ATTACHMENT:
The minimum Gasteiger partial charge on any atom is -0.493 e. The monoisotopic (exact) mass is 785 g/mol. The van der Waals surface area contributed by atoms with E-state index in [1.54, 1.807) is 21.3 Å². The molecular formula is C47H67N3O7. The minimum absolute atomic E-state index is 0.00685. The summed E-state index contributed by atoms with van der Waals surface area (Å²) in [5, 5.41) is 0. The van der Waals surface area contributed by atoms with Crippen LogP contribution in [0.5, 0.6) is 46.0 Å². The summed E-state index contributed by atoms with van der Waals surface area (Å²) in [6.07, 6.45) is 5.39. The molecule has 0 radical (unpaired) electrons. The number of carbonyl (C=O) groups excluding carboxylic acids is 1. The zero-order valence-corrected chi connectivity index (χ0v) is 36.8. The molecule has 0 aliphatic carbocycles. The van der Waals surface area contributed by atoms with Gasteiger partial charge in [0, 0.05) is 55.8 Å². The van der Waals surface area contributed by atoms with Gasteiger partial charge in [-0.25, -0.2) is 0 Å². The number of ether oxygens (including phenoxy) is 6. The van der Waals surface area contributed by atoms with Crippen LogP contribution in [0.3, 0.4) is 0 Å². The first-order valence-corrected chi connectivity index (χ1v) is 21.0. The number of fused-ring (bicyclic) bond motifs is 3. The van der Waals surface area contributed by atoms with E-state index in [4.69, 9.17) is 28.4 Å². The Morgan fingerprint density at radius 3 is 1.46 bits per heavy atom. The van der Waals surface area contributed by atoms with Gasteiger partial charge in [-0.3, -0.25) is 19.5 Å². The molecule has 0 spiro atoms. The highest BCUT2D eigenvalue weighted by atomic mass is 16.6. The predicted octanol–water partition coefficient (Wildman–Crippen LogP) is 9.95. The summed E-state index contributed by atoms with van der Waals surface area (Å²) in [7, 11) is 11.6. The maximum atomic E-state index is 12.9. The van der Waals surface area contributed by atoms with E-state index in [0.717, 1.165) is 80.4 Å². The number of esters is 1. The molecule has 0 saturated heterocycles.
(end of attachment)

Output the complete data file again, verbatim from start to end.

The minimum Gasteiger partial charge on any atom is -0.493 e. The monoisotopic (exact) mass is 785 g/mol. The van der Waals surface area contributed by atoms with E-state index in [1.54, 1.807) is 21.3 Å². The molecular formula is C47H67N3O7. The minimum absolute atomic E-state index is 0.00685. The summed E-state index contributed by atoms with van der Waals surface area (Å²) in [5, 5.41) is 0. The van der Waals surface area contributed by atoms with Crippen LogP contribution in [0.5, 0.6) is 46.0 Å². The summed E-state index contributed by atoms with van der Waals surface area (Å²) in [6.07, 6.45) is 5.39. The molecule has 0 radical (unpaired) electrons. The number of carbonyl (C=O) groups excluding carboxylic acids is 1. The zero-order valence-corrected chi connectivity index (χ0v) is 36.8. The molecule has 0 aliphatic carbocycles. The van der Waals surface area contributed by atoms with Gasteiger partial charge in [0, 0.05) is 55.8 Å². The van der Waals surface area contributed by atoms with Gasteiger partial charge in [-0.25, -0.2) is 0 Å². The number of ether oxygens (including phenoxy) is 6. The van der Waals surface area contributed by atoms with Crippen LogP contribution in [0.3, 0.4) is 0 Å². The first-order valence-corrected chi connectivity index (χ1v) is 21.0. The number of fused-ring (bicyclic) bond motifs is 3. The van der Waals surface area contributed by atoms with E-state index in [4.69, 9.17) is 28.4 Å². The Morgan fingerprint density at radius 3 is 1.46 bits per heavy atom. The van der Waals surface area contributed by atoms with Gasteiger partial charge in [-0.3, -0.25) is 19.5 Å². The molecule has 0 spiro atoms. The highest BCUT2D eigenvalue weighted by atomic mass is 16.6. The predicted octanol–water partition coefficient (Wildman–Crippen LogP) is 9.95. The summed E-state index contributed by atoms with van der Waals surface area (Å²) in [7, 11) is 11.6. The maximum atomic E-state index is 12.9. The van der Waals surface area contributed by atoms with E-state index in [0.717, 1.165) is 80.4 Å². The number of esters is 1. The molecule has 0 saturated heterocycles.